In Nazi occupied Guernsey, Jeanne Becquet is faced with the hard task of protecting her exuberant and dysfunctional family with her Jewish daughter in-law Lily and daughter Estelle. With the arrival of ominous German Major Von Pfunz and mysterious Gabriel, the Becquet’s family cracks soon become apparent as the story unfolds.
The set was the Becquet’s simple house, one bedroom and a kitchen, with the dark and sombre sea surrounding. The floors were slanted, alluding to the dysfunctional nature of the family within the constraints of the house; and the basic and bare nature of the home was all selected with necessity. The overall design by Carla Goodman was quirky and distorted, with the costume tying into the personality of the characters and their story. The lighting design by Will Evans was changeable and emotive, while also creating the illusion of an isolated house by the sea in Guernsey.
The original music, composed by Maria Haik Escudero, brought a sensory experience to the play, particularly when Gabriel was experiencing his fits. The white noise and electronic effects gave an insight into what was happening to him. Escudero’s climatic compositions felt tied into the very structure of the production, mirroring the character’s inner emotions through electronic and classical arrangements.
Belinda Lang as Jeanne Becquet was dominant and dynamic from the moment she stepped on the stage; her presence and centered intention on her family felt authentic. Paul McCann as General Von Pfunz was intimidating and curious, with layers of his past left unknown. Robin Morrissey as Gabriel embodied the desolation and innocent nature of the character, while Sarah Schoenbeck as Lily was delicate, strong and vulnerable. Yet Venice van Someren as Estelle felt over-the-top with unnatural and exaggerated physical movements.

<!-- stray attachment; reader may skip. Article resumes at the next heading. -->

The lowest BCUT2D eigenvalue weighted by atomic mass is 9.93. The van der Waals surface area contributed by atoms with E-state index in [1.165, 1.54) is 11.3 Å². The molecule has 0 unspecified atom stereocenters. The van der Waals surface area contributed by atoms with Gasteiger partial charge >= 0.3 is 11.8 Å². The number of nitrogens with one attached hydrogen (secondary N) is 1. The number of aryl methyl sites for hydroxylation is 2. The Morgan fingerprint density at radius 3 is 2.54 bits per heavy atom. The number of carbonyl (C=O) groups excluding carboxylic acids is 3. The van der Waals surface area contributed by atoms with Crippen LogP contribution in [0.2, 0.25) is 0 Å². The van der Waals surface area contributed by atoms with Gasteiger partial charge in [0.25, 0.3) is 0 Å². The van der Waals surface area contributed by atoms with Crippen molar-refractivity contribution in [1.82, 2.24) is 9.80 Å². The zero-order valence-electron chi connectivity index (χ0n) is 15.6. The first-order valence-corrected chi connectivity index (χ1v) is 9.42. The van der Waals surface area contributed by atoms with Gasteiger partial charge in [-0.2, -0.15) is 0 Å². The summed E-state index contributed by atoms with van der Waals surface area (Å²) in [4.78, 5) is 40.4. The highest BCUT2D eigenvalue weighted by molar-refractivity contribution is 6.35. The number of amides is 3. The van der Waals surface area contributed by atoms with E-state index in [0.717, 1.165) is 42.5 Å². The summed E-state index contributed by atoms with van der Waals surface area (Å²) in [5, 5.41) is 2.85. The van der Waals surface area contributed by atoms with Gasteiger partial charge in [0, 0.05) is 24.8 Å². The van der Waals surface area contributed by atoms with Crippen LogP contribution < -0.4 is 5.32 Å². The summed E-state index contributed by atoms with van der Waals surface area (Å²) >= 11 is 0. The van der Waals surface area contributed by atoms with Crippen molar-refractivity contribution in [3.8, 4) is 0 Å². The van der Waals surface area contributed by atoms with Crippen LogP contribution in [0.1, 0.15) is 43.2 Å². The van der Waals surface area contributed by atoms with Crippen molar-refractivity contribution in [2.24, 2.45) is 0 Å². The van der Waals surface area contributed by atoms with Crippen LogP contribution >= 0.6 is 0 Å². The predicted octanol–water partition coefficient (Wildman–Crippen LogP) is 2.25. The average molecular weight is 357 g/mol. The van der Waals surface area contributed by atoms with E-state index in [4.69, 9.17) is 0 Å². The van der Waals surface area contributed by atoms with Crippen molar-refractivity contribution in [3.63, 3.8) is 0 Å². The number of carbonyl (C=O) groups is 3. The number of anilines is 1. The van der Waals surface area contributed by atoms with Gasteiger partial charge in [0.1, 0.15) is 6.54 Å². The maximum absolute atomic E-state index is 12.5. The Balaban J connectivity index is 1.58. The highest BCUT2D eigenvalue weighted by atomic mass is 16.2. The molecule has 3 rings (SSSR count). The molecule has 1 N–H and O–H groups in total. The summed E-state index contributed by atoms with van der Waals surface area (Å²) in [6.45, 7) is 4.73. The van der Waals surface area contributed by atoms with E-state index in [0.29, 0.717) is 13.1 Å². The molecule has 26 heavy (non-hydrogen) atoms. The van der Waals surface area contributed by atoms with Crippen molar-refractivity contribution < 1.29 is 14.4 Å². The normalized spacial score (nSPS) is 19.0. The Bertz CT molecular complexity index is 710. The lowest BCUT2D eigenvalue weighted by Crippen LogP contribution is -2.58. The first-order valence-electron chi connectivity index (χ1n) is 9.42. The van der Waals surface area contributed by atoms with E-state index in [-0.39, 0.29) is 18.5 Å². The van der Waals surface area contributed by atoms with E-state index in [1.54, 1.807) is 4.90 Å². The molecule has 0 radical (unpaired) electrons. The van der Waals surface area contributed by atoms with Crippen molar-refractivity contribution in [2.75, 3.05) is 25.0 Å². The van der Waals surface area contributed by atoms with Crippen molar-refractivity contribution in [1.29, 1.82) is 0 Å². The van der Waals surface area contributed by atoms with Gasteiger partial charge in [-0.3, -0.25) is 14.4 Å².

The ensemble worked well together, with fluid movement and interactions, portraying the dark and layered Becquet family. Jules Melvin as Lake, was perhaps written in a representation of the status or wealth of the Becquet family – her lines felt lost at times and the general presence of the character was unclear.
The production was well rounded and thought-provoking, with a curious air of mystery in the theatre as the audience filtered out and whispered about possible outcomes and truths in the story. Writer Moira Buffini cleverly constructed an enigmatic tale in which the audience are left perplexed and mesmerised as to the truth of Gabriel and the intensity of the tale.
Gabriel is running until 1 April at the Richmond Theatre.